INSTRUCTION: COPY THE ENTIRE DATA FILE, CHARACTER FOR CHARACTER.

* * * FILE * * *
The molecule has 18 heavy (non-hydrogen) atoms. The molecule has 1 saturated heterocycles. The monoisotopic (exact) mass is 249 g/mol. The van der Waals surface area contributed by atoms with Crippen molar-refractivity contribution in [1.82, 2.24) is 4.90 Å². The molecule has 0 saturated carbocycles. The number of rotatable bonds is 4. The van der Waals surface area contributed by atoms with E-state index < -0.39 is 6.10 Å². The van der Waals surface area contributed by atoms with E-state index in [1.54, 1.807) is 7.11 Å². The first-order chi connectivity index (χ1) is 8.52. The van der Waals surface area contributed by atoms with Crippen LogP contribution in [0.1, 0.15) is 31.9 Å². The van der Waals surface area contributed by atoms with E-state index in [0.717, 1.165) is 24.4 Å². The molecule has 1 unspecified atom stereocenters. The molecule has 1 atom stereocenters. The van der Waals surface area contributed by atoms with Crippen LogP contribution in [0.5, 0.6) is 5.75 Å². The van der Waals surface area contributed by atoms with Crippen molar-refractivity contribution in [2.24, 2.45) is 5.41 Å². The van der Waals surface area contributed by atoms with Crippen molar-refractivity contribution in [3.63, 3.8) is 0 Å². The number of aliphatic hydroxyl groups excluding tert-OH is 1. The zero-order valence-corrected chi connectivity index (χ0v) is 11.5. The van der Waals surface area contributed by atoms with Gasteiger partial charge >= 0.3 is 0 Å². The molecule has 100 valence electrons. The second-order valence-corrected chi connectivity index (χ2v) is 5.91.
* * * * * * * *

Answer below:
The molecule has 18 heavy (non-hydrogen) atoms. The molecule has 1 saturated heterocycles. The monoisotopic (exact) mass is 249 g/mol. The van der Waals surface area contributed by atoms with Crippen molar-refractivity contribution in [1.82, 2.24) is 4.90 Å². The molecule has 0 saturated carbocycles. The number of rotatable bonds is 4. The van der Waals surface area contributed by atoms with E-state index < -0.39 is 6.10 Å². The van der Waals surface area contributed by atoms with E-state index in [1.54, 1.807) is 7.11 Å². The first-order chi connectivity index (χ1) is 8.52. The van der Waals surface area contributed by atoms with Crippen LogP contribution in [0.1, 0.15) is 31.9 Å². The van der Waals surface area contributed by atoms with E-state index in [0.717, 1.165) is 24.4 Å². The molecule has 1 unspecified atom stereocenters. The molecule has 1 atom stereocenters. The van der Waals surface area contributed by atoms with Crippen LogP contribution in [0.5, 0.6) is 5.75 Å². The van der Waals surface area contributed by atoms with Crippen molar-refractivity contribution in [2.24, 2.45) is 5.41 Å². The van der Waals surface area contributed by atoms with Crippen molar-refractivity contribution in [3.63, 3.8) is 0 Å². The number of aliphatic hydroxyl groups excluding tert-OH is 1. The zero-order valence-corrected chi connectivity index (χ0v) is 11.5. The van der Waals surface area contributed by atoms with Gasteiger partial charge >= 0.3 is 0 Å². The molecule has 100 valence electrons. The second-order valence-corrected chi connectivity index (χ2v) is 5.91.